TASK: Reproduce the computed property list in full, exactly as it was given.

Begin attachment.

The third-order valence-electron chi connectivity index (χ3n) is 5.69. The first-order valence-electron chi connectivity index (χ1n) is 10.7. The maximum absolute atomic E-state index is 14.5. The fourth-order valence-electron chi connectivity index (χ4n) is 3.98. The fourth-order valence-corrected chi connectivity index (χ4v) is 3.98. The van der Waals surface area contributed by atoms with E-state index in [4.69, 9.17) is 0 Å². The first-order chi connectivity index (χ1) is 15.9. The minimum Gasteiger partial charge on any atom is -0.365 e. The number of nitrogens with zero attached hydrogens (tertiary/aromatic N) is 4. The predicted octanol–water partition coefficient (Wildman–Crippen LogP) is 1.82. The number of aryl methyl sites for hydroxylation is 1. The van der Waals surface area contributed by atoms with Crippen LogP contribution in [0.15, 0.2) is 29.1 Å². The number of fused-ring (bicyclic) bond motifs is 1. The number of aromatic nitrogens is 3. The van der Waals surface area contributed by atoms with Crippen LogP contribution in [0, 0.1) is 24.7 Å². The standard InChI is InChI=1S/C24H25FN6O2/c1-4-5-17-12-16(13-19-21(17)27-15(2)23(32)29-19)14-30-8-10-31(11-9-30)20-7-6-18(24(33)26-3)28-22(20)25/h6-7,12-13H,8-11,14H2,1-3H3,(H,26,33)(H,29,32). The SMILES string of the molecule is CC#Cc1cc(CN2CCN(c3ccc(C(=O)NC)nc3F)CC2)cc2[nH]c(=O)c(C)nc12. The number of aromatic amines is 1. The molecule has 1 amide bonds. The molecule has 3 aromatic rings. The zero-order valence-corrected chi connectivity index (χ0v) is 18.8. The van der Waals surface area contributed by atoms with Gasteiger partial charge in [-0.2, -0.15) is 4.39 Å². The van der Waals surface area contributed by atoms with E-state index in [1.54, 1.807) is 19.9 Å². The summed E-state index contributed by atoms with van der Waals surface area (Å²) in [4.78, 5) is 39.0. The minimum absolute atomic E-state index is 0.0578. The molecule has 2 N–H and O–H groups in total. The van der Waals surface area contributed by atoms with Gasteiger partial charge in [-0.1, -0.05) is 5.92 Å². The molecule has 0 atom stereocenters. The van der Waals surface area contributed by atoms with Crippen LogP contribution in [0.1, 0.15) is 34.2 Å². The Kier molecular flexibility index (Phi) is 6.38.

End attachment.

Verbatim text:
The third-order valence-electron chi connectivity index (χ3n) is 5.69. The first-order valence-electron chi connectivity index (χ1n) is 10.7. The maximum absolute atomic E-state index is 14.5. The fourth-order valence-electron chi connectivity index (χ4n) is 3.98. The fourth-order valence-corrected chi connectivity index (χ4v) is 3.98. The van der Waals surface area contributed by atoms with E-state index in [4.69, 9.17) is 0 Å². The first-order chi connectivity index (χ1) is 15.9. The minimum Gasteiger partial charge on any atom is -0.365 e. The number of nitrogens with zero attached hydrogens (tertiary/aromatic N) is 4. The predicted octanol–water partition coefficient (Wildman–Crippen LogP) is 1.82. The number of aryl methyl sites for hydroxylation is 1. The van der Waals surface area contributed by atoms with Crippen LogP contribution in [0.15, 0.2) is 29.1 Å². The number of fused-ring (bicyclic) bond motifs is 1. The number of aromatic nitrogens is 3. The van der Waals surface area contributed by atoms with Crippen LogP contribution in [0, 0.1) is 24.7 Å². The standard InChI is InChI=1S/C24H25FN6O2/c1-4-5-17-12-16(13-19-21(17)27-15(2)23(32)29-19)14-30-8-10-31(11-9-30)20-7-6-18(24(33)26-3)28-22(20)25/h6-7,12-13H,8-11,14H2,1-3H3,(H,26,33)(H,29,32). The SMILES string of the molecule is CC#Cc1cc(CN2CCN(c3ccc(C(=O)NC)nc3F)CC2)cc2[nH]c(=O)c(C)nc12. The number of aromatic amines is 1. The molecule has 1 amide bonds. The molecule has 3 aromatic rings. The zero-order valence-corrected chi connectivity index (χ0v) is 18.8. The van der Waals surface area contributed by atoms with Gasteiger partial charge in [-0.2, -0.15) is 4.39 Å². The van der Waals surface area contributed by atoms with E-state index in [1.54, 1.807) is 19.9 Å². The summed E-state index contributed by atoms with van der Waals surface area (Å²) in [4.78, 5) is 39.0. The minimum absolute atomic E-state index is 0.0578. The molecule has 2 N–H and O–H groups in total. The van der Waals surface area contributed by atoms with Gasteiger partial charge in [-0.1, -0.05) is 5.92 Å². The molecule has 0 atom stereocenters. The van der Waals surface area contributed by atoms with Crippen LogP contribution in [0.1, 0.15) is 34.2 Å². The Kier molecular flexibility index (Phi) is 6.38.